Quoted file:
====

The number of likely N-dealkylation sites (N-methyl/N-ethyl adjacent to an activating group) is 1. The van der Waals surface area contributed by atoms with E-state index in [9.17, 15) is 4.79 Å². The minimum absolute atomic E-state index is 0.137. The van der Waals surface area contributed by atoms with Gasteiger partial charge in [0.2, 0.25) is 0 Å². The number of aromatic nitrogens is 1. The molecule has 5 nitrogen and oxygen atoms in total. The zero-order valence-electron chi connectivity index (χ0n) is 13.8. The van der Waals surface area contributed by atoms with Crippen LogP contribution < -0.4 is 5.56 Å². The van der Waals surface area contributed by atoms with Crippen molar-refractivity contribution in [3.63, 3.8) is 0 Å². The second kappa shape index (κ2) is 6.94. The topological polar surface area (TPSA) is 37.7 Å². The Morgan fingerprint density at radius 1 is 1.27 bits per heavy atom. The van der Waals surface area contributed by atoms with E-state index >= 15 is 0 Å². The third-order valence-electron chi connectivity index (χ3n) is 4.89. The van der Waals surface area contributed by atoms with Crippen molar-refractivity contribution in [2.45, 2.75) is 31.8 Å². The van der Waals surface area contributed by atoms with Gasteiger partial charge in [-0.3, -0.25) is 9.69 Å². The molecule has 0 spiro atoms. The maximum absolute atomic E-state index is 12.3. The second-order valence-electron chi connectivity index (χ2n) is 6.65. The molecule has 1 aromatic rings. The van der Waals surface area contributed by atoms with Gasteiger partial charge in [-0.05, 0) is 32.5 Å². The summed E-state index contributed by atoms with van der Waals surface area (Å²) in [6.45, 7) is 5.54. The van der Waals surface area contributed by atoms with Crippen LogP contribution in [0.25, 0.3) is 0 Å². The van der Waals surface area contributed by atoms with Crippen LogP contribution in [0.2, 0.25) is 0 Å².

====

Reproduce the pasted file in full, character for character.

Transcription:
The number of likely N-dealkylation sites (N-methyl/N-ethyl adjacent to an activating group) is 1. The van der Waals surface area contributed by atoms with E-state index in [9.17, 15) is 4.79 Å². The minimum absolute atomic E-state index is 0.137. The van der Waals surface area contributed by atoms with Gasteiger partial charge in [0.2, 0.25) is 0 Å². The number of aromatic nitrogens is 1. The molecule has 5 nitrogen and oxygen atoms in total. The zero-order valence-electron chi connectivity index (χ0n) is 13.8. The van der Waals surface area contributed by atoms with Crippen LogP contribution < -0.4 is 5.56 Å². The van der Waals surface area contributed by atoms with Crippen molar-refractivity contribution in [3.63, 3.8) is 0 Å². The second kappa shape index (κ2) is 6.94. The topological polar surface area (TPSA) is 37.7 Å². The Morgan fingerprint density at radius 1 is 1.27 bits per heavy atom. The van der Waals surface area contributed by atoms with E-state index >= 15 is 0 Å². The third-order valence-electron chi connectivity index (χ3n) is 4.89. The van der Waals surface area contributed by atoms with Crippen molar-refractivity contribution in [2.45, 2.75) is 31.8 Å². The van der Waals surface area contributed by atoms with Gasteiger partial charge in [-0.3, -0.25) is 9.69 Å². The molecule has 0 spiro atoms. The maximum absolute atomic E-state index is 12.3. The second-order valence-electron chi connectivity index (χ2n) is 6.65. The molecule has 1 aromatic rings. The van der Waals surface area contributed by atoms with Gasteiger partial charge in [-0.05, 0) is 32.5 Å². The summed E-state index contributed by atoms with van der Waals surface area (Å²) in [6.45, 7) is 5.54. The van der Waals surface area contributed by atoms with Crippen LogP contribution in [0.25, 0.3) is 0 Å². The van der Waals surface area contributed by atoms with Crippen LogP contribution in [0.2, 0.25) is 0 Å².